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Rosellas Rise to the Occasion  

 

By Peter Sterling

 

Newcastle Morning Herald

 

20 May 2010

 

 

 

I’ve been to many rugby league functions but few as enjoyable as last weekend’s Western Suburbs anniversary.

In a celebration of 100yeras as a foundation member of the Newcastle competition, the Rosellas gave an insight as to why they have developed into the most successful of organizations.

Despite 500 being in attendance it still managed to be a somewhat intimate evening, reflecting how close and tight the club continues to be. The warm relationship between past and present players and with officials was particularly obvious.

For someone who played his first game of rugby league as a six year old second rower just up the road at Raymond Terrace, I found the whole night to be a nostalgia trip.

It reminded me of a childhood that was spent heading to No 1 Sportsground for the weekend match of the day and listening Noel Harrison calling games on NBN at night.

That was also a time when, even though many of my heroes were running around for Manly in Sydney (sad. I know), most of them were part of the Newcastle comp – plenty were there in person on Saturday night.

Now I wasn’t a West faithful – I was more a supporter of the Terrace Magpies on the local scene – however, I was a big fan of the likes of Peter Howlett, Mick Trypas, John Barber, John Hobby, Allan Dagwell and, of course, Father John Cootes.

When it came to other clubs there was plenty of admiration for Maitland, who were a formidable outfit at that time and won premiership titles in 1969 and 71.

I remember how excited I was to find out that my dad was doing some dental work for the great Terry Pannowitz and that we actually got to go around to his house one school night. It has been very disappointing to watch the Pumpkin Pickers struggle for their existence after these heady days.

As part of the festivities respected league reporter George Piggford was given the unenviable task of sorting through the multitude of players who have worn the red, white and green jersey to determine a Team of the Century.

There were a criterion of number of games played but most important, it was a 17 man squad chosen on value given to the club.

Somehow George must have got the mix right, because it was received enthusiastically.

It spanned Dan “Laddo” Davies, who began his career at West in 1915, through to Brett Cullen, who finished up in 2004.

The highest profile member was Johnny Raper, league Immortal and perhaps the greatest player to ever lace a boot. He was captain coach for three seasons after heading up from Sydney to continue the most illustrious of careers.

I told the story of how I’d been to Chook’s 50th birthday at which his wife, Carol, had told of a near death experience. She said that she had nearly drowned one day and along the lines of what many believe her whole life flashed before her eyes. During this life threatening experience her whole life did pass before her and with tongue firmly planted in cheek she lamented that “John wasn’t in it”.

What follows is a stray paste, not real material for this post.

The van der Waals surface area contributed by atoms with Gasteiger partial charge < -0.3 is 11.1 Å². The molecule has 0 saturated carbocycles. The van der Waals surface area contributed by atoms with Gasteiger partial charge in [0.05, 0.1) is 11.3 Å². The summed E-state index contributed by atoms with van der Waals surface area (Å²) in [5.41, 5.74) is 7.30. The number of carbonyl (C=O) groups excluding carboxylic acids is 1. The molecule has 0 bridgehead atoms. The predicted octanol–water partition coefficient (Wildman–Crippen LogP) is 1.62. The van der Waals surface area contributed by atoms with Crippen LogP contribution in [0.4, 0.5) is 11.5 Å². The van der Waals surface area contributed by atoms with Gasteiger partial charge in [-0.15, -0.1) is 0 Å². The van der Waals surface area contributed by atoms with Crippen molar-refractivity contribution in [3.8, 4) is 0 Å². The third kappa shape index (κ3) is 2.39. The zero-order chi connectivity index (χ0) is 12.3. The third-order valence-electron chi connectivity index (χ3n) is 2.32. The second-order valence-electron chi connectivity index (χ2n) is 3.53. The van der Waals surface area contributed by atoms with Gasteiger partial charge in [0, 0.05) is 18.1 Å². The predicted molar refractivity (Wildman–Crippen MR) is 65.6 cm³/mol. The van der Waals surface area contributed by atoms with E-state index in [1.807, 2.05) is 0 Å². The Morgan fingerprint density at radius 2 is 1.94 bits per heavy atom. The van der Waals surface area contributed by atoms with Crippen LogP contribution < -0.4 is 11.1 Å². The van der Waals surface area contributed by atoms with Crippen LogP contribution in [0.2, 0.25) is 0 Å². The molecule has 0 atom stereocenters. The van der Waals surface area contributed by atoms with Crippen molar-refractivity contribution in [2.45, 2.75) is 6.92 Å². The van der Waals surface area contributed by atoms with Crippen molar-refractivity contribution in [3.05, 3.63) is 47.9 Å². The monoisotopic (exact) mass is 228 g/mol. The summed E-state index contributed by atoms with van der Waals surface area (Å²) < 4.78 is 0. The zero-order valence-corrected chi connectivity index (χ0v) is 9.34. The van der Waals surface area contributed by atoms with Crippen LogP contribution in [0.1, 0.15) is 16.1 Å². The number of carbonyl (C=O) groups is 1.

He continues to be the life of the party but I wouldn’t surpise if he was seen around the streets of Newcastle early on Sunday morning “running out” the night before.

Raper’s 1970 World Cup teammate John Cootes was as dapper as ever and still looks fit enough to pull on a boot. Along with Allan Buman and Dennis Ward, Cootes played Test football while representing the Rosellas. He was a superb athlete and an inspiration to plenty of us young players in our formative years.

So too Dennis Ward, who like Raper, came to Newcastle after enjoying plenty of success in the big smoke.

As a former Sea Eagle he was a particular favourite of mine and was part of one of rugby league’s most infamous and controversial referring decisions. 

In the 1972 World Cup the Australians took on France, and in a set move Ward chipped the ball back to the blind side where, in one of the most incredible efforts, Graeme Langlands dived full length to regather and “score” in the corner.

The French referee disallowed the try solely because he couldn’t believe that anyone could physically achieve what Langlands had done, and possibly be on side.  Instead of being dudded by such a shocking call it would now be regarded as one of the greatest tries.

Possibly the biggest ovation of the night was afforded to hooker Allan Dagwell, the only man to play more than 300 first grade games for the club.  He was the last player read out, cut the cake and given the distinction of being acknowledged as West’s most valuable player in their history.

I recall what a big deal it was for him to be named for NSW for the 2nd and 3rd games against Queensland in 1975.

In doing so he was given the nod in front of the lights of George Piggins and Elwin Walters.

After meeting the man for the 1st time I decided that next time I was in his company, I would make sure Wendell Sailor was with me, to learn the meaning of the word humility.

It was quite surreal to leave the function on Saturday night to the strains of John Cootes on stage playing his guitar and singing the club song.

The last time I’d heard him sing was on my vinyl 45 titled “The Man in Black”.

Now that’s nostalgia.

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